Thursday, July 2, 2020

COVID-19 and Hungary’s steep slide towards Authoritarianism

This article is by

Share this article

The Hungarian Prime Minister, Viktor Orban | Source: European People's Party via Wikimedia

The Hungarian Prime Minister, Viktor Orban, has used the pandemic of coronavirus to turn Hungary into an authoritarian system. This undermines the fundamental principles of democracy and rule of law in a way that is hard to reconcile as necessary for public health. On 30th March 2020, the Hungarian government passed a bill in the parliament which approved granting his government emergency powers.

Critics have said that the emergency of the coronavirus pandemic has turned Hungarian democracy into a dictatorship. This bill, which turned into a law, diminishes the Parliament’s check on the executive power. This means that elections and referendums will be delayed indefinitely.

Political commentator Zoltan Cegledi told BIRN, “Hungary’s already run as an illiberal democracy, the government’s will to destroy, limit and exhaust democracy is permanent. Its future victims will be the remnants of autonomy. Even before the pandemic threat, they [the government] tried to besiege cultural institutions and representatives while attacking judicial independence.”

The legislation under the law also allows up to five years of imprisonment for anyone who publishes false or misleading information that alarm or agitate the public or undermine the government’s “successful protection”. This also means that it is easy for the executive powers to jail the journalists for doing their job. Political Capital Institute, a Budapest-based think tank also wrote “The remaining checks and balances in Hungary will cease to exist and the country will likely witness a new wave of attacks against the free press,” while analysing the bill.

Crucially, the Bill on Protection Against Coronavirus, now a law, does not have any sunset clause. This means the law allows the government to decide when (or if) to end the state of emergency. Hungary’s democratic opposition said that even though they had concerns over a number of elements in the bill, they were willing to overlook it in the emergency situation as long as the sunset clause was introduced. However, the ruling party had made it clear that it was not willing to back down over the sunset clause.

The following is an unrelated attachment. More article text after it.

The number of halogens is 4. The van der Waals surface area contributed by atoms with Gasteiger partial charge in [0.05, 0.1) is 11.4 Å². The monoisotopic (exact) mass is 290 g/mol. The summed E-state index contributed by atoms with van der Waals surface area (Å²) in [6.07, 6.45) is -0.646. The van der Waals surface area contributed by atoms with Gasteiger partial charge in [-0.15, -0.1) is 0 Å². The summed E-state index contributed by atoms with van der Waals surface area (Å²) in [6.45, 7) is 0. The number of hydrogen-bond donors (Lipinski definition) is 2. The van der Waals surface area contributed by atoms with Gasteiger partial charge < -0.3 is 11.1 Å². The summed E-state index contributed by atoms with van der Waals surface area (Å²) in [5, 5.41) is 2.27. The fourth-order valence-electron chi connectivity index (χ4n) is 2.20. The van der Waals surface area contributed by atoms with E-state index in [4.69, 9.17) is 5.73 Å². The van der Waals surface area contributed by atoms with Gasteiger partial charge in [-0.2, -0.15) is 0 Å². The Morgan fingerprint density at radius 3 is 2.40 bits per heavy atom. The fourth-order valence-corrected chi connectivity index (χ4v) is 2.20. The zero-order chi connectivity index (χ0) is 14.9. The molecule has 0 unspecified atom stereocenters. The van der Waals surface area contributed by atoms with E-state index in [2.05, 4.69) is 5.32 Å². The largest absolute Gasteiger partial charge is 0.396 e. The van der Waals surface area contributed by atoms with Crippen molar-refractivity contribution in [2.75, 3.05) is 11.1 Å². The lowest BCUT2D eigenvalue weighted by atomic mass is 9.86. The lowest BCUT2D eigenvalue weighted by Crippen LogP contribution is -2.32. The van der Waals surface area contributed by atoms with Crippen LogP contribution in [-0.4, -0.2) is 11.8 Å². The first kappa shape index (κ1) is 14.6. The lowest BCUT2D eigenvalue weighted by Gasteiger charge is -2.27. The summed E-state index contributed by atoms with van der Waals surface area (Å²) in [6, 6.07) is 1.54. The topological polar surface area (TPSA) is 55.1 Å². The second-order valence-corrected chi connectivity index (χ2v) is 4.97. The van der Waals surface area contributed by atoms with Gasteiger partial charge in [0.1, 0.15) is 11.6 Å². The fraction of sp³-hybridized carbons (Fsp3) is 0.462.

Lydia Gall, a senior researcher at the Human Rights Watch said that Orban had already “weaponized coronavirus to stoke xenophobia” after claiming that coronavirus was imported to Hungary by Iranian students.

The question now arises is why Orban is doing this? There are two reasons. One, this labels the opposition as the “supporters of the coronavirus”, instead of supporters of the people, which will win his government the political debate in advance. Two, Orban sees this as the perfect time for a power grab. Every country is dealing with how to save the lives of its citizens and avoid a total economic collapse- this makes the country more inward-looking, which means that the foreign policy, in general, becomes less important and human rights and the rule of law in other countries become issues of less importance for most politicians and citizens, even though that should not be the case. When there is a death threat, the citizens of a country have a more narrow view. This is how Orban’s strategy of a power grab would work perfectly in the time of an emergency like a pandemic. Rights groups and government critics have said that while it is clear that coronavirus brings extraordinary challenges, there need to be checks and balances in place for the government, especially given Orban trying to challenge the democracy of Hungary since the past ten years since he has been in power.

Orban is not alone in seeing the pandemic as an opportunity to invoke emergency powers and turn a democratic state into an authoritarian one. But this enabling act represents his latest step along the autocratic path he embarked on a decade ago.

Support us to bring the world closer

To keep our content accessible we don't charge anything from our readers and rely on donations to continue working. Your support is critical in keeping Global Views 360 independent and helps us to present a well-rounded world view on different international issues for you. Every contribution, however big or small, is valuable for us to keep on delivering in future as well.